An inductor does not "select or block certain frequencies". The voltage across it is the negated time-derivative of the current applied to it multiplied by a constant (the inductivity).
The negated time-derivative of sin(2 pi f t) is - 2 pi f cos(2 pi f t), so you get a phase shift of 90 degrees, and a frequency-dependent factor of - 2 pi f.
Taken together, one calls this a complex impedance of 2 pi j f L (j being the engineers' name for sqrt(-1) as i is already taken for currents).
This just favors admitting higher frequencies but does not single out any frequency. To actually single out frequencies, you need to combine the inductor with other components. Resistors are always involved in real circuits (any non-superconducting elements have finite resistance). But to get actual selectivity with passive components, you need to work with capacitors as well.
If you put an inductor and a capacitor in series, there will be one frequency where the voltages across both capacitor and inductor, given the same current, will just cancel out. This will effectively form a shortcircuit for this frequency, admitting arbitrary currents for a small applied voltage, basically only limited by parasitic resistance. The individual voltages across inductor and capacitor will still be large, requiring them to be specified accordingly.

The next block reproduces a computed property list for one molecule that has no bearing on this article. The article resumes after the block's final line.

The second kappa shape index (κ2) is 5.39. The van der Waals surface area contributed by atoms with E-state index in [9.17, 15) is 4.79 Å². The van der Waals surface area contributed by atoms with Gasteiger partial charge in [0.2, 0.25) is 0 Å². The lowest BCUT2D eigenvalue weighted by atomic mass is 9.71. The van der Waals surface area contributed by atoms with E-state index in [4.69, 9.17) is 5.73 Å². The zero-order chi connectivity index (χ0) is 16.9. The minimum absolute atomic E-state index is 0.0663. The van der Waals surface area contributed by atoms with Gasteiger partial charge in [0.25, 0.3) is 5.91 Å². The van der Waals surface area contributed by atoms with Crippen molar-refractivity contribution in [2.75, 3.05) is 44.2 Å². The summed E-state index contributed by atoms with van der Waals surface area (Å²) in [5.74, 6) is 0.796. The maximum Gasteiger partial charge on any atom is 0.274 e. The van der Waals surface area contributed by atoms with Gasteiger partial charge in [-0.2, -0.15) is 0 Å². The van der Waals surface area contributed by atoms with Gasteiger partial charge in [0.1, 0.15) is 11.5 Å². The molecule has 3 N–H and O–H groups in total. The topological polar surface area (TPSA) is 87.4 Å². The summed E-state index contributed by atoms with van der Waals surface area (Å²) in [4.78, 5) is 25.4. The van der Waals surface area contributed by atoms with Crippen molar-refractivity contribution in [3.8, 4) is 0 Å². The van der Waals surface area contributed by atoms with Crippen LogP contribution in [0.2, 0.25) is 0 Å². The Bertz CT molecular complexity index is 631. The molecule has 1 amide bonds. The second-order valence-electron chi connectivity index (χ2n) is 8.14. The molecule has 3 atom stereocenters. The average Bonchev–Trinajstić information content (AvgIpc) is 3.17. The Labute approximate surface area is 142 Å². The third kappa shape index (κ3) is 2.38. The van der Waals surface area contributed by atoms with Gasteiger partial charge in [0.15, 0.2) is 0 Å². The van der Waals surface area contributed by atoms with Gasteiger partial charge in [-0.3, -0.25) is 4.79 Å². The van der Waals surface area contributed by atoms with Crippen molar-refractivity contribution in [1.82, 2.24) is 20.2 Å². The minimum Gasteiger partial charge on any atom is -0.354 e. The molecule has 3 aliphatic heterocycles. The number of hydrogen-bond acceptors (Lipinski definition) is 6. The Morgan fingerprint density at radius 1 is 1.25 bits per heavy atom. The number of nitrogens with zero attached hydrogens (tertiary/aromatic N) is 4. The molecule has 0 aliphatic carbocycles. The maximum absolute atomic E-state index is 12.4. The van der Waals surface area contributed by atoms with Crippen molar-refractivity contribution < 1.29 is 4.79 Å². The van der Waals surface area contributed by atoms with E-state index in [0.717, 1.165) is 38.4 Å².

Similarly, if you put an inductor and a capacitor in parallel, there will be one frequency where the currents across both capacitor and inductor, given the same voltage, will just cancel out. This will effectively block currents for this frequency. Again, inductor and capacitor will still have to withstand the current through the individual components even though the net current will be almost zero.
Filters specialized on a single frequency (either admitting or blocking it) can be made very selective with few components as long as those components are close to ideal capacitors/inductors without large parasitic resistances. However, crossover networks (like used in loudspeakers) have a whole passband and stopband rather than single frequencies to be let through or blocked. In this situation, you'll need more components for sharper transitions, regardless of the components' quality.
For HF filtering purposes, the inductors are the most conspicuous components and those that are used for tuning the filters (by screwing the ferrit core further in or out). But they won't do the trick without accompanying capacitors either.